In the FY2023 budget request, however, the Administration proposed deep cuts. The FY2023 request is just $39.9 million compared to the $174.2 million NASA projected last year would be needed in FY2023. The launch date would slip to at least 2028.
The Lucas letter adds that NASA notified Congress in its FY2022 operating plan that it is reducing FY2022 funding from $143 million to $110 million.
NEO Surveyor is part of NASA’s planetary science division, which has a number of high visibility, expensive missions in development right now. They include Europa Clipper, a mission to Jupiter’s moon Europa that Congress directed NASA to build, and the Mars Sample Return mission to bring samples collected by the Mars Perseverance rover back to Earth, another project with strong support in Congress.
In setting priorities, NEO Surveyor clearly was not at the top of the Administration’s list. Now it’s up to Congress, which is still working on FY2023 appropriations.
The government is currently operating under a Continuing Resolution, which keeps programs funded at their FY2022 levels, until December 16. Whether they will finish the full-year appropriations this year or pass another CR is up in the air.
The House Appropriations Committee provided $94.9 million for NEO Surveyor in the Commerce-Justice-Science bill, more than the request but less than what was projected to meet a 2026 launch. The committee told NASA to provide a timeline for “launch prior to 2028” in its FY2024 request. The Senate Appropriations Committee did not reach agreement on FY2023 appropriations, but the Democratic leadership’s version of the CJS bill doubled the request and said it “welcomes NASA’s commitment to a 2026 launch date.”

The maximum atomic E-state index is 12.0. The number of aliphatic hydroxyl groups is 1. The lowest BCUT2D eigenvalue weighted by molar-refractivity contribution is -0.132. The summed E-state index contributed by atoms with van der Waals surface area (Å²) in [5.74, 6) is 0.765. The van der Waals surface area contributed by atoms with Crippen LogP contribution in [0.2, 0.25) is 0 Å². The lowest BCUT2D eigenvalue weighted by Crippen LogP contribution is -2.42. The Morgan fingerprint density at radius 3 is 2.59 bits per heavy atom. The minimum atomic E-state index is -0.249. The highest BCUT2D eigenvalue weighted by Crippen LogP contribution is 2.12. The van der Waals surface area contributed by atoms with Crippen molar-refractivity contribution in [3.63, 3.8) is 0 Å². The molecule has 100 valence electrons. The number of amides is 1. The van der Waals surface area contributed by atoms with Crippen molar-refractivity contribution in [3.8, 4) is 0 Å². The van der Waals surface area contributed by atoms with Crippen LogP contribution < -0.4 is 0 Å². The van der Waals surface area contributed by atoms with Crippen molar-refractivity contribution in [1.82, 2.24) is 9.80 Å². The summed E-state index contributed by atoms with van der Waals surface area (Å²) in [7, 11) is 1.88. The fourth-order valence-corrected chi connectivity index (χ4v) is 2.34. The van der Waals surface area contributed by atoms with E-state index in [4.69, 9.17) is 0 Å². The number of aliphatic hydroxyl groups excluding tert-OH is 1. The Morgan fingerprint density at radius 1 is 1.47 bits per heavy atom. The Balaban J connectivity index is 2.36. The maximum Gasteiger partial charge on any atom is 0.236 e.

The 2022 NASA Authorization Act passed Congress as part of the CHIPS and Science Act (P.L. 117-167). It also supports NEO Surveyor and requires NASA to continue development “on a schedule to achieve a launch readiness date not later than March 30, 2026, or the earliest practicable date,” but authorization bills do not provide money.
The program is progressing while the funding debate goes on. On Tuesday, a review called Key Decision Point-C or KDP-C was held to determine if it’s ready to move into the next phase of development, Phase C, final design and fabrication. NASA has not announced the results yet.
NASA’s science budget is at its highest level in history, approximately $7 billion, and the planetary science budget is about $3 billion of that. It can seem like a lot of money, but it’s a big portfolio and some projects are encountering challenges. Europa Clipper’s cost climbed from $4.25 billion to $5 billion earlier this year and NASA just cancelled a Venus mission, VERITAS, because a totally unrelated program, Psyche, has a big overrun and the extra money had to come from somewhere. Now the European Space Agency is looking to NASA to help get its Rosalind Franklin rover to Mars after it ended cooperation with Russia on the ExoMars program because of Russia’s invasion of Ukraine. NASA and ESA already are working together on the Mars Sample Return mission.